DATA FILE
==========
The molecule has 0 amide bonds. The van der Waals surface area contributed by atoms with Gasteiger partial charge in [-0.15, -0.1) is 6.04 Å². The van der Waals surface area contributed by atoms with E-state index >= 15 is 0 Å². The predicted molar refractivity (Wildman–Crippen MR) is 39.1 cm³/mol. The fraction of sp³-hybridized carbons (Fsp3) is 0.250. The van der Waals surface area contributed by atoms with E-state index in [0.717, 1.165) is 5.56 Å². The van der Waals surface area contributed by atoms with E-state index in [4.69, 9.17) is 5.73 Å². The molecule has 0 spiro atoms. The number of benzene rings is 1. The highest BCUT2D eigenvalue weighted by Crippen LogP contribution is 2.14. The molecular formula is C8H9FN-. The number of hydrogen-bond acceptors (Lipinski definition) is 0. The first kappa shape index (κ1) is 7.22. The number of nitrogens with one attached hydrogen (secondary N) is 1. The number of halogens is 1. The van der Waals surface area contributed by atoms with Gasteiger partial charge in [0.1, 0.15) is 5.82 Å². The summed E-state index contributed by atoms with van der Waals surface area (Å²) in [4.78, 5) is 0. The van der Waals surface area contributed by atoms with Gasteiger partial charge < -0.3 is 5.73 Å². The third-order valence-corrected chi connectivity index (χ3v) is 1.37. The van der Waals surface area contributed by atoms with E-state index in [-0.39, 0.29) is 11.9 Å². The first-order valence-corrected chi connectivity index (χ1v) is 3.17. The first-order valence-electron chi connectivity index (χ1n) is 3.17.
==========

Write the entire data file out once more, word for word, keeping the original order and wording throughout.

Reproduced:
The molecule has 0 amide bonds. The van der Waals surface area contributed by atoms with Gasteiger partial charge in [-0.15, -0.1) is 6.04 Å². The van der Waals surface area contributed by atoms with E-state index >= 15 is 0 Å². The predicted molar refractivity (Wildman–Crippen MR) is 39.1 cm³/mol. The fraction of sp³-hybridized carbons (Fsp3) is 0.250. The van der Waals surface area contributed by atoms with E-state index in [0.717, 1.165) is 5.56 Å². The van der Waals surface area contributed by atoms with E-state index in [4.69, 9.17) is 5.73 Å². The molecule has 0 spiro atoms. The number of benzene rings is 1. The highest BCUT2D eigenvalue weighted by Crippen LogP contribution is 2.14. The molecular formula is C8H9FN-. The number of hydrogen-bond acceptors (Lipinski definition) is 0. The first kappa shape index (κ1) is 7.22. The number of nitrogens with one attached hydrogen (secondary N) is 1. The number of halogens is 1. The van der Waals surface area contributed by atoms with Gasteiger partial charge in [0.1, 0.15) is 5.82 Å². The summed E-state index contributed by atoms with van der Waals surface area (Å²) in [4.78, 5) is 0. The van der Waals surface area contributed by atoms with Gasteiger partial charge < -0.3 is 5.73 Å². The third-order valence-corrected chi connectivity index (χ3v) is 1.37. The van der Waals surface area contributed by atoms with E-state index in [-0.39, 0.29) is 11.9 Å². The first-order valence-corrected chi connectivity index (χ1v) is 3.17. The first-order valence-electron chi connectivity index (χ1n) is 3.17.